Ad packages on the new Bloomberg service (TicToc) will sell for between $1.5 — $3.0M.

More:
1) 2018 Will See Rise Of ‘Post-Cable’ Networks

2) CNN Is Axing Snapchat Daily News Show ‘The Update’

5. NFL ad revenue is rising amid a ratings decline


Average NFL viewership (% change):
1)
2016: 16.5M
2) 2017: 15.0M (↓ 9%)

Average NFL ad spot cost (% change):
1)
2016: $468K
2) 2017: $474K (↑ 1%)

The bottom line. It costs 11% more to reach 1 viewer in 2017 compared to 2016.

Sports rights on TV are growing rapidly even us consumers are cutting/shaving pay-TV.

The NFL is fairing better than TV in general.

% change in revenue YoY for January-November:
1) NFL: ↑ 2%
2) National TV: ↓ 3%

% change in NFL ad spend by vertical:
1) Insurance: ↑ 41%
2) Alcohol: ↑ 23%
3) Quick Service Restaurants: ↑ 11%
4) Consumer Electronics: ↑ 4%
5) Automotive: ↓ 4%
6) Financial Services: ↓ 6%
7) Telecommunications: ↓ 8%

Estimated sports league revenue from TV rights:
1) 2017: $19B
2) 2012: $23B (↑ 21%)

% change YoY in cable news ad spot cost:
1)
MSNBC: ↑ 23%
2) CNN: ↑ 7%
3) Fox News: ↑ 6%


6. Cord-Cutters Unite: 82 Percent Of Sports Fans Willing To Ditch Pay TV

h/t: @bryanwatkins

The good news. Sports fans are more likely to have pay-TV.

The bad news. 82% would cut/shave their pay-TV package if it was no longer required to watch live sports.


$23 is the average that sports fans would pay for a separate service that allowed them to watch live sports.

75% of consumers said that they “can’t handle” using more than 4 services in addition to pay-TV.

State of the Screens #31


Welcome to the thirty-first edition of State of the Screens.

1. NBC: Inconsistent Measurement (And Bad Ads) Are Holding The Industry Back

Is the current ad model sustainable? This is the question that industry leaders recently wrestled with.

Quote from Linda Yaccarino — Chairman of Advertising @ NBCUniversal.
“NBC is committing to making television smarter, … That means improving the consumer experience, weaning ourselves off of a single currency metric, becoming more focused on meeting real business objectives. Who knows, [maybe] even reducing [our] commercial load across [the] board.”

The challenges:
1) Consumers dislike intrusive/irrelevant ads
2) Marketers are frustrated with measurement that is not based on ROI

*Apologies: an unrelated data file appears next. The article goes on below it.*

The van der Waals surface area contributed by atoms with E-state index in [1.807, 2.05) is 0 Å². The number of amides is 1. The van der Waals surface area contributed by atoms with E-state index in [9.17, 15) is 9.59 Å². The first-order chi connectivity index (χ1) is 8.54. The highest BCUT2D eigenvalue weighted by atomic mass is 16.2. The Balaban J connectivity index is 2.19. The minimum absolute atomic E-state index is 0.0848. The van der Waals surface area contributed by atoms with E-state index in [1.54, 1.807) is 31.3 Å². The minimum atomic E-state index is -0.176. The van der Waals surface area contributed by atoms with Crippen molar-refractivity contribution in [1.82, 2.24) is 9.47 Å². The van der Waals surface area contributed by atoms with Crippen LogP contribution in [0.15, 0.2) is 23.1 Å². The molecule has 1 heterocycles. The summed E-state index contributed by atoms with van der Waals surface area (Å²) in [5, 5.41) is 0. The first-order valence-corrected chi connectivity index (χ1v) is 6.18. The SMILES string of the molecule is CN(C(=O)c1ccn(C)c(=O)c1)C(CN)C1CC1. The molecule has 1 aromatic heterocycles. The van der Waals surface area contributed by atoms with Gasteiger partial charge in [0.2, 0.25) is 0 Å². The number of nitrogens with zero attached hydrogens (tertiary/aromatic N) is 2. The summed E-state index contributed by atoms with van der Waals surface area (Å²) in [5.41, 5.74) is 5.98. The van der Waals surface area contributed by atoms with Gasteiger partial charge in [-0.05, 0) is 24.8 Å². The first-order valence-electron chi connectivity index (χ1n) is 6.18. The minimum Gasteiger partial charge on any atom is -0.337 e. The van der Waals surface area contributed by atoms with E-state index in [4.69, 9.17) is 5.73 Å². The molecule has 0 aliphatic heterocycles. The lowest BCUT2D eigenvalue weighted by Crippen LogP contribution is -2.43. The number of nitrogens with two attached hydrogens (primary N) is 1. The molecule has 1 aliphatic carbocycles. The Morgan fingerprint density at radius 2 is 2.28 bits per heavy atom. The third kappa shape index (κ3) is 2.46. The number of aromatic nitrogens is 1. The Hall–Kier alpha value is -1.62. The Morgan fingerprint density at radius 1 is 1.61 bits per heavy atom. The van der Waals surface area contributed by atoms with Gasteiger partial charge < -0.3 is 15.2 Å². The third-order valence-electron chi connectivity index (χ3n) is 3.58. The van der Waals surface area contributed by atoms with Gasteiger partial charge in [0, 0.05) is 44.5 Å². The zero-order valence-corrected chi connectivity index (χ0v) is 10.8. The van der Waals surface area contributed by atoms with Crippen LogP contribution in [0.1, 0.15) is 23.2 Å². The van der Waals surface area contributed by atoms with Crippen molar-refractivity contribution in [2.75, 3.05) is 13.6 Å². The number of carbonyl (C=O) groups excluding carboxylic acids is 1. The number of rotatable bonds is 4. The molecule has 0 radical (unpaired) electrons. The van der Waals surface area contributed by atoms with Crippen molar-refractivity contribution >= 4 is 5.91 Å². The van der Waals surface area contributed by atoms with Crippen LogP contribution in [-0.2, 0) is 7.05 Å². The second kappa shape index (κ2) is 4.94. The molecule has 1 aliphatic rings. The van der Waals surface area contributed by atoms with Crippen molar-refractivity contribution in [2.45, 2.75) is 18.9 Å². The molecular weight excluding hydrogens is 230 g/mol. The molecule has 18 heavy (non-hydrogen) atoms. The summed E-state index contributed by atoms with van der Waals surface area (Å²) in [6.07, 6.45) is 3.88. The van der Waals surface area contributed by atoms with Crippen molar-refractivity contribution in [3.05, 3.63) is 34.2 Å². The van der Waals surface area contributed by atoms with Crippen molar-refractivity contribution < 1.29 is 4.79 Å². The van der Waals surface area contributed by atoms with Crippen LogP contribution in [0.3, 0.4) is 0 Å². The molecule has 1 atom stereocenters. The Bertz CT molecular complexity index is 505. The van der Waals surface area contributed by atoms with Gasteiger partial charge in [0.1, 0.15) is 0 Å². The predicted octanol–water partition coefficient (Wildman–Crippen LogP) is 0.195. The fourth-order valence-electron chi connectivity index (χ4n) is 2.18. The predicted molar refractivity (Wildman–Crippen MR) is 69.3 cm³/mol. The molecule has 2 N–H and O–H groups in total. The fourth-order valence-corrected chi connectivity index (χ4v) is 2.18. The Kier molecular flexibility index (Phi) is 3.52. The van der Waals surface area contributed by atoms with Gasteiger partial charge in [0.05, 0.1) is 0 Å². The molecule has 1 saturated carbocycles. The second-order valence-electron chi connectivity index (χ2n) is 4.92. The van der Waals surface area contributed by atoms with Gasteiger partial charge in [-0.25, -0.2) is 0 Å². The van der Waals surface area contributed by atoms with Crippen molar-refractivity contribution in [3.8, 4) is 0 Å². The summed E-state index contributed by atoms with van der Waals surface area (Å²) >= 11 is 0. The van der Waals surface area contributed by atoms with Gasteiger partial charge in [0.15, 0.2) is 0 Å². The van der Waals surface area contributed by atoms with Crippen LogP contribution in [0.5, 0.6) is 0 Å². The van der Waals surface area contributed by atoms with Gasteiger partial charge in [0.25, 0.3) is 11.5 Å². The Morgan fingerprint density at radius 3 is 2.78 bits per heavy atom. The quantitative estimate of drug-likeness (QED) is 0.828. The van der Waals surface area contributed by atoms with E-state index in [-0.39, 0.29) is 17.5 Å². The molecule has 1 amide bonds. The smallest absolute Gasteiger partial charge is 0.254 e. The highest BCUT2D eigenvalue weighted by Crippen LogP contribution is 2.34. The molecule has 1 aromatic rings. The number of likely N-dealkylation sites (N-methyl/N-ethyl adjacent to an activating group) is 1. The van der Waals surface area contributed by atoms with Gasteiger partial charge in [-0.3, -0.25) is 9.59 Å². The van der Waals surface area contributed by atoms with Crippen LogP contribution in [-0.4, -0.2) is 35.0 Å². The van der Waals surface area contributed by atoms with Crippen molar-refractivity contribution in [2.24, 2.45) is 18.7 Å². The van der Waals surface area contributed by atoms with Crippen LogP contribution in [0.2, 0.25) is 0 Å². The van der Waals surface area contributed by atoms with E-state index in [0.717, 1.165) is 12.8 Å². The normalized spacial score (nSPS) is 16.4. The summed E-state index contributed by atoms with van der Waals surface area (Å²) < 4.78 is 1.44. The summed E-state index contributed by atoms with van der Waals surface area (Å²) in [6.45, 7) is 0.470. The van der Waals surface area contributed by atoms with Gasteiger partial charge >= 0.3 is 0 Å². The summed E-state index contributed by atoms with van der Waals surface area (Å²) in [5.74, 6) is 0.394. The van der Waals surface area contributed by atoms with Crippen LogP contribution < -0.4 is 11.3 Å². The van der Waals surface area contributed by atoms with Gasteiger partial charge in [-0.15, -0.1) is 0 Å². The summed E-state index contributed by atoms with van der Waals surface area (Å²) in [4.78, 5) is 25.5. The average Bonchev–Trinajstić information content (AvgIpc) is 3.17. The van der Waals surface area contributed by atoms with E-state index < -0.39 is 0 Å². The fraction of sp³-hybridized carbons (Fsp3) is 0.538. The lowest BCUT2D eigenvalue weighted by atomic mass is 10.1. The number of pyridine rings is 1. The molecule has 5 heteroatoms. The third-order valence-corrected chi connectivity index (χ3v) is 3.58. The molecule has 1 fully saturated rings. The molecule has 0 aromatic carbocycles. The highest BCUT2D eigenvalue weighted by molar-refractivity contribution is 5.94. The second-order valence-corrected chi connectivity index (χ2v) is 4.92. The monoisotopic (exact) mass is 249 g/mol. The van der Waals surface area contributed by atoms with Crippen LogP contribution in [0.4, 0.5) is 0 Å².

Quote from Bob Rupczynski — CVP, Global Advertising @ McDonald’s.
“There are occasions where we’re willing to pay more for a message targeted to a consumer’s needs, … We will never walk away from building the McDonald’s brand, but the more targeted and efficient we can get, the more we can drive an outcome for a specific subset of a segment.”

More. Pivot from Video

Quote from M.G. Siegler — General Partner @ Google Ventures. 
“But again, it’s hard to see how all of that translates to the Netflix era of television, let alone online. Because I don’t believe it does. In our ever-more-busy lives, we simply don’t have time to sit through minutes of content in hours of time to accommodate advertising. Yes, traditionally the advertising has paid for that content (and as such, our time), but the world is changing. Advertisers might be able to buy our “live” time, but our “non-live” time is increasingly not for sale. There’s simply too much else to do. “

More. How Cable Companies Learned to Love Netflix (or Hulu) and Chill

2. The Surprising Impact of Buying Attention Vs. Audiences

Last week we wrote about second-by-second viewership analysis using ACR data. This week we are going to look at second-by-second analysis for attention using eye-trackingsoftware.

How does eye-tracking measurement work? TVision installs sensors on panelists’ TVs, tracking eye movements of multiple people in a room.

Engagement by age group:
1) All ages: 100
2) 65+: 114
3) < 18: 90

Engagement by gender:
1) Male: 101
2) Female: 99


Below is an example of a Yoplait Go-Gurt ad.


Below is an example of the best time to reach moms.


The big question. How soon will we be buying ads based on the amount of time targeted consumers spend with our content rather than mass reach?

More. Attention: The Gorilla In The Room

3. T-Mobile finds success with six-second ads

% of TV ads 30s or longer by year:
1) 2014: 67%
2) 2015: 65%